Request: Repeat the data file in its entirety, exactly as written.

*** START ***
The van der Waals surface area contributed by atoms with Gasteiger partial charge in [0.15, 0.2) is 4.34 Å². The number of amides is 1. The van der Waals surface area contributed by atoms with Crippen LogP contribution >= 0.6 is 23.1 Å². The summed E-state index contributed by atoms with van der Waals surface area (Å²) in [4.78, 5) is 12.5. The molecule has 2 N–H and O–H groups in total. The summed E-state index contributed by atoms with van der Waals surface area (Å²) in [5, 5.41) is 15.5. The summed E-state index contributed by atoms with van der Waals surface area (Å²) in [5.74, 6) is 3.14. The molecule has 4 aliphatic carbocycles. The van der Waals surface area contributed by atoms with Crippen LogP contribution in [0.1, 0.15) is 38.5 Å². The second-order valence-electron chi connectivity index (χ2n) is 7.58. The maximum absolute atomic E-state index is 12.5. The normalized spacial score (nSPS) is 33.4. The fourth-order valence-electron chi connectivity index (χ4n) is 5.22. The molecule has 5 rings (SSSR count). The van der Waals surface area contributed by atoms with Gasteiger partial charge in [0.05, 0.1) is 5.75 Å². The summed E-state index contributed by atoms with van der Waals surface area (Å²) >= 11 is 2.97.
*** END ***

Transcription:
The van der Waals surface area contributed by atoms with Gasteiger partial charge in [0.15, 0.2) is 4.34 Å². The number of amides is 1. The van der Waals surface area contributed by atoms with Crippen LogP contribution >= 0.6 is 23.1 Å². The summed E-state index contributed by atoms with van der Waals surface area (Å²) in [4.78, 5) is 12.5. The molecule has 2 N–H and O–H groups in total. The summed E-state index contributed by atoms with van der Waals surface area (Å²) in [5, 5.41) is 15.5. The summed E-state index contributed by atoms with van der Waals surface area (Å²) in [5.74, 6) is 3.14. The molecule has 4 aliphatic carbocycles. The van der Waals surface area contributed by atoms with Crippen LogP contribution in [0.1, 0.15) is 38.5 Å². The second-order valence-electron chi connectivity index (χ2n) is 7.58. The maximum absolute atomic E-state index is 12.5. The normalized spacial score (nSPS) is 33.4. The fourth-order valence-electron chi connectivity index (χ4n) is 5.22. The molecule has 5 rings (SSSR count). The van der Waals surface area contributed by atoms with Gasteiger partial charge in [0.05, 0.1) is 5.75 Å². The summed E-state index contributed by atoms with van der Waals surface area (Å²) >= 11 is 2.97.